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Interview with Singer/Songwriter Justine Dorsey

Q: When did you start performing?

Dorsey: Well, at seven, I started performing – acting, singing, musical theater. When I was 13, I started writing my own music. The more I performed my original work, the more I realized it was my passion, so now I am a singer/songwriter, and all the music that I play is my own.

Q: So, you recorded your first demo at seven years old?

Dorsey: Yeah, I did. Every once in a while, a recording of it resurfaces, and I’m like, “Oh my god, I sound like a chipmunk.”

Q: Did your parents encourage you to perform?

Dorsey: It’s definitely something I figured out on my own. My parents are not musical at all. My dad had done a bit of acting, but they never planned on having their kids be in the industry. It just came about organically. When I was little, I asked my mom how people got inside the TV. She thought that I was showing an interest in acting, so she put me in musical theater.

Q: You and your sister both acted in the Brother and Sisters show. How was it working with her?

Dorsey: We actually never taped a scene together. We played step-cousins, but we only appeared together in one wedding scene.

Q: Are you competitive with your sister?

Dorsey: What’s really cool is that we both act and do music, but acting is more of her focus and music is more of my focus. Although we are in each other’s world, ultimately, we are separate entities. Even if she does go out and pursue music more heavily, our parents taught us that, “When one Dorsey wins, every Dorsey wins!” So, I always remember that.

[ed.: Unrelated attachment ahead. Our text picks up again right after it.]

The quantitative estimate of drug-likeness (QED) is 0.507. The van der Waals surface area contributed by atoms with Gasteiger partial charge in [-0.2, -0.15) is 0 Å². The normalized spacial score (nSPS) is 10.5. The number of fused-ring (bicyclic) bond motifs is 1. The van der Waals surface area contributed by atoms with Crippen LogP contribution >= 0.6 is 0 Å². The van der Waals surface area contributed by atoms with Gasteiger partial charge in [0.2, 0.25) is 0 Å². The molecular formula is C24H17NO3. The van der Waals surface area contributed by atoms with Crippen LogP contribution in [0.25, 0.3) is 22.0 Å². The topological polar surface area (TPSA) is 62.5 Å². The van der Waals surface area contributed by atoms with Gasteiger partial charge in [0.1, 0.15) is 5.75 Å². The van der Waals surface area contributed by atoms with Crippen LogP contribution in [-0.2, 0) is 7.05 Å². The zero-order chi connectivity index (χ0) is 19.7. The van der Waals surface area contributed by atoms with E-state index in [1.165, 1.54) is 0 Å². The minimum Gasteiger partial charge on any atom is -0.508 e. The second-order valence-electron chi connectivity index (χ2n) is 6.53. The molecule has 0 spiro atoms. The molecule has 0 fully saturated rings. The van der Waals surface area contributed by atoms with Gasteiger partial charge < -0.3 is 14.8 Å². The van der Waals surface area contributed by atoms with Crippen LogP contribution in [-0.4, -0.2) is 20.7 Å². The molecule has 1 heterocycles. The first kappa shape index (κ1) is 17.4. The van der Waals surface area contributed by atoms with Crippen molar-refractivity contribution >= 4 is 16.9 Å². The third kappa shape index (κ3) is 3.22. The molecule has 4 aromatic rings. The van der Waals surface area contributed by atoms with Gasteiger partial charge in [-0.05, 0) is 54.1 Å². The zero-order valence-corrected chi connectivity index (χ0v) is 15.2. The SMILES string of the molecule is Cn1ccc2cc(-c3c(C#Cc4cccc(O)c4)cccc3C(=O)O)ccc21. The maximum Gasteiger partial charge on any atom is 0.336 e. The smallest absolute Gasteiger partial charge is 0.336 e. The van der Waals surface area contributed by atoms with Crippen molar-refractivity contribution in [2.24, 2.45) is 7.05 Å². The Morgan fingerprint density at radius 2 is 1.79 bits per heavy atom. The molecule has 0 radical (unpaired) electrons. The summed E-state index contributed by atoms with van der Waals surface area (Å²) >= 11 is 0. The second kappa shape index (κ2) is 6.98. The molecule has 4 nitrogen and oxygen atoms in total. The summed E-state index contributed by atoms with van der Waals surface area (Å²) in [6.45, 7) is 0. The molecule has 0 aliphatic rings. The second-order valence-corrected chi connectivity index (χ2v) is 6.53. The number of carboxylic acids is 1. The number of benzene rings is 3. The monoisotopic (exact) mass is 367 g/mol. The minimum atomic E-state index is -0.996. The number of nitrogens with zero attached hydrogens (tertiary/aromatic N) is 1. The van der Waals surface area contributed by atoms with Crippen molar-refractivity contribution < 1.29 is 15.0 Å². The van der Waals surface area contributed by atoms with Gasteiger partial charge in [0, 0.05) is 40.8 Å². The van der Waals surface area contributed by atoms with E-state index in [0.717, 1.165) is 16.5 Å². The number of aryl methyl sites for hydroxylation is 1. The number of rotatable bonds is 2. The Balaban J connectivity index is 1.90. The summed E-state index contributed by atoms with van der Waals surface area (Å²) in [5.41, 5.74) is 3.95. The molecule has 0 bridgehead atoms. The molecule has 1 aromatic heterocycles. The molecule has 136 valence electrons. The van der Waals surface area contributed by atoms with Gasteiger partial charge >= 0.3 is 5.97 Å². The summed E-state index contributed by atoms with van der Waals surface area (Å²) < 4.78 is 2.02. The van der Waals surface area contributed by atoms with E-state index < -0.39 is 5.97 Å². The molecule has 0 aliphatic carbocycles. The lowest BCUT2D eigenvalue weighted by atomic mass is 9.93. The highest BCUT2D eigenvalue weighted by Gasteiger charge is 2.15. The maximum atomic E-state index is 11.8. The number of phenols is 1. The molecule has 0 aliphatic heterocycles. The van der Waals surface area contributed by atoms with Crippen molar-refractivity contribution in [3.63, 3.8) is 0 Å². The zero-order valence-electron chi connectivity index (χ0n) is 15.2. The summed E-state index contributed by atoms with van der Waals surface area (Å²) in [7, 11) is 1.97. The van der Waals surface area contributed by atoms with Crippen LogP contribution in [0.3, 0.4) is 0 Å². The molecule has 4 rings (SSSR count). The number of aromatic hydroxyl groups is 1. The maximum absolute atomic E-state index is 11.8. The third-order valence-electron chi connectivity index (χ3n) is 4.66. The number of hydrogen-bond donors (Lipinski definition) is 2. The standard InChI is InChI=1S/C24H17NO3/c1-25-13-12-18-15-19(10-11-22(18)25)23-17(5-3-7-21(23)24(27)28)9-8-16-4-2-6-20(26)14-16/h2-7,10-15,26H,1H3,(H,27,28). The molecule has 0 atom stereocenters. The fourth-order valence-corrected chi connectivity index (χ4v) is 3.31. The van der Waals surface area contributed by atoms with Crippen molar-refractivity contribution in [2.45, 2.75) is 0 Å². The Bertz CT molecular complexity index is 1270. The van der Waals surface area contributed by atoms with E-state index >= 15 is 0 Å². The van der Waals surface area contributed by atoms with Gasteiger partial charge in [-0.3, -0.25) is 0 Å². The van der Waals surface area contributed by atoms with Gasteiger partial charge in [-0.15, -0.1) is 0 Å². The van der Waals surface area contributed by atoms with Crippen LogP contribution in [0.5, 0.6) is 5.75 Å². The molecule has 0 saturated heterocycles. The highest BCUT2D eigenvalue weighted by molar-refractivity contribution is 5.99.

Q: Speaking of working with family–how is it working with your dad as your manager?

Dorsey: My dad is really important, and he believes in me, 100%. My dad is an entrepreneur and owns his own business, and I feel like I am an entrepreneur with my music business. I don’t think I would be progressing at this rate if my dad wasn’t by my side. My mom is also important because she pushes my sister and me in a great way, not in a negative way. When I would get lazy and not practice guitar, she would say, “One day, something is going to click, and you’re going to want to practice. Your fingers are going to be itching for that guitar.” And now, they are. If my mom hadn’t pushed, I probably would have quit guitar. So, both of my parents are the greatest gift.

Q: How has your career, and all of the different things you’re pursuing, impacted your life as a teenager?

Dorsey: I actually get this question from people a lot, but I don’t feel like I missed out on anything, really. If I ever do feel a little bit wistful for that world, I just remember how many teenagers probably want to be doing what I’m doing. I’ve had so many wonderful opportunities to do really great things already, and I didn’t have to wait until I was out of school to experience them. So, I have no problem missing out on the high school experience. Every once in a while, I will watch a high school movie or something and think, “I would really love to do that,” but the parts that they’re depicting are most often not even the school part; it’s just the having friends and the fun part.

Q: Do you go to a normal school or are you home-schooled?

Dorsey: I started off in a regular school, then I transitioned into homeschooling, and now I’ve tested out of high school and am taking college classes.